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6 March 2014 1:04 pm ,
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Magdalena Koziol, a former postdoc at Yale University, was the victim of scientific sabotage. Now, she is suing the...
Antiretroviral drugs can protect people from becoming infected by HIV. But so-called pre-exposure prophylaxis, or PrEP...
Two studies show that eating a diet low in protein and high in carbohydrates is linked to a longer, healthier life, and...
Considered an icon of conservation science, researchers at World Wildlife Fund (WWF) headquarters in Washington, D.C.,...
The new atlas, which shows the distribution of important trace metals and other substances, is the first product of...
Early in April, the first of a fleet of environmental monitoring satellites will lift off from Europe's spaceport in...
Since 2000, U.S. government health research agencies have spent almost $1 billion on an effort to churn out thousands...
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Scientists, Officials Unite to Speed Seafood Analysis
8 June 2010 5:37 pm
Jim Bradford of international analytical chemistry organization AOAC tells ScienceInsider that his group is organizing a meeting on 29 June in Gaithersburg, Maryland, to bring together scientists from state agriculture and chemistry labs, the fishing and seafood industry, and analytical chemistry equipment firms. It's part of a new initiative to develop faster ways of detecting polycyclic aromatic hydrocarbons (PAHs) in shrimp, mussels, and oysters. Tests to find such contaminants can take 7 to 10 days now, he says, but that will have to be cut dramatically if the government is to open closed areas by declaring seafood there safe to eat in the coming months, as both industry and government officials hope. (A NOAA lab says it can do it in 3 days.) Fisherfolk also hope to measure levels of PAHs in the seafood they were unable to sell so they can claim compensation from BP.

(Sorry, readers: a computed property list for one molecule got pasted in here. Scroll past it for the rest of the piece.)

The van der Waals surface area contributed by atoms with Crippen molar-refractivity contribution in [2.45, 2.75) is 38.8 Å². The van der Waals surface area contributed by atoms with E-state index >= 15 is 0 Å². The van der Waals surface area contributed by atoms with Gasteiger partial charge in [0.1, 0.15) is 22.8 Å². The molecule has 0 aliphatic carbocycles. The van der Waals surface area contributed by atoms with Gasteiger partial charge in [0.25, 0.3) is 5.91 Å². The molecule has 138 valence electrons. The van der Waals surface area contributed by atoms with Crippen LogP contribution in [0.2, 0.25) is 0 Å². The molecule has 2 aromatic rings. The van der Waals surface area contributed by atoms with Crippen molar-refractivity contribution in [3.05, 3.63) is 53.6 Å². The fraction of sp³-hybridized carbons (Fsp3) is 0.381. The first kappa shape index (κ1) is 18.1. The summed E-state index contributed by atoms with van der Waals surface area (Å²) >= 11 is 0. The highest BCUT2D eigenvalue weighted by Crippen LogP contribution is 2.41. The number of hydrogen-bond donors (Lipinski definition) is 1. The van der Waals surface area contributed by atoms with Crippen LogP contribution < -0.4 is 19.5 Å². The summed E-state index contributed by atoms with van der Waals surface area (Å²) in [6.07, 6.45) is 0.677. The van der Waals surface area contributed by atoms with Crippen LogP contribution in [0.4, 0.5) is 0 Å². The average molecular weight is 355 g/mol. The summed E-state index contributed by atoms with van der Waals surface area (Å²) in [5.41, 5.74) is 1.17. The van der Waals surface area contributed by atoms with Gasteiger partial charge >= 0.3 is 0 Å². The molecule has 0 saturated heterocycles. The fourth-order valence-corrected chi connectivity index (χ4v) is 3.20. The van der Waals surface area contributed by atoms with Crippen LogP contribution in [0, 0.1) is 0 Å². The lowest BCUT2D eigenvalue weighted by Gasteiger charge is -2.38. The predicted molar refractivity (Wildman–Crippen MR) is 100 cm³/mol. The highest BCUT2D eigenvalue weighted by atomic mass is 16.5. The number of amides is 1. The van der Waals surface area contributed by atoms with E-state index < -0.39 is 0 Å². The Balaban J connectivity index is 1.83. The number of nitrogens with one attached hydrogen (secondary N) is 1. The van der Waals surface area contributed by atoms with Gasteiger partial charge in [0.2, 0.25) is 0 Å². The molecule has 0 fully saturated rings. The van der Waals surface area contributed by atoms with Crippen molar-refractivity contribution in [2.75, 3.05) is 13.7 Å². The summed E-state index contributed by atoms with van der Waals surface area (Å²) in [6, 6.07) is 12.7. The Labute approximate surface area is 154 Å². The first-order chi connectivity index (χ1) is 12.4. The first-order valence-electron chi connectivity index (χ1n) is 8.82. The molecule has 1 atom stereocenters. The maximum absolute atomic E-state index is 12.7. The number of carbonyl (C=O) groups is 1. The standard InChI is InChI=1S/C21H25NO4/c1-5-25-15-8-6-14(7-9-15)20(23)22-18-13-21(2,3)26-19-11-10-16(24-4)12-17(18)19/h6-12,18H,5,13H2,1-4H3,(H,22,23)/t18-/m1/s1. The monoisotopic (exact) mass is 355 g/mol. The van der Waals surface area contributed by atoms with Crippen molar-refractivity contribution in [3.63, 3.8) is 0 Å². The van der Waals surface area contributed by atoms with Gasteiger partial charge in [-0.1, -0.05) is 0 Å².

For more on the gulf oil spill, see our full coverage.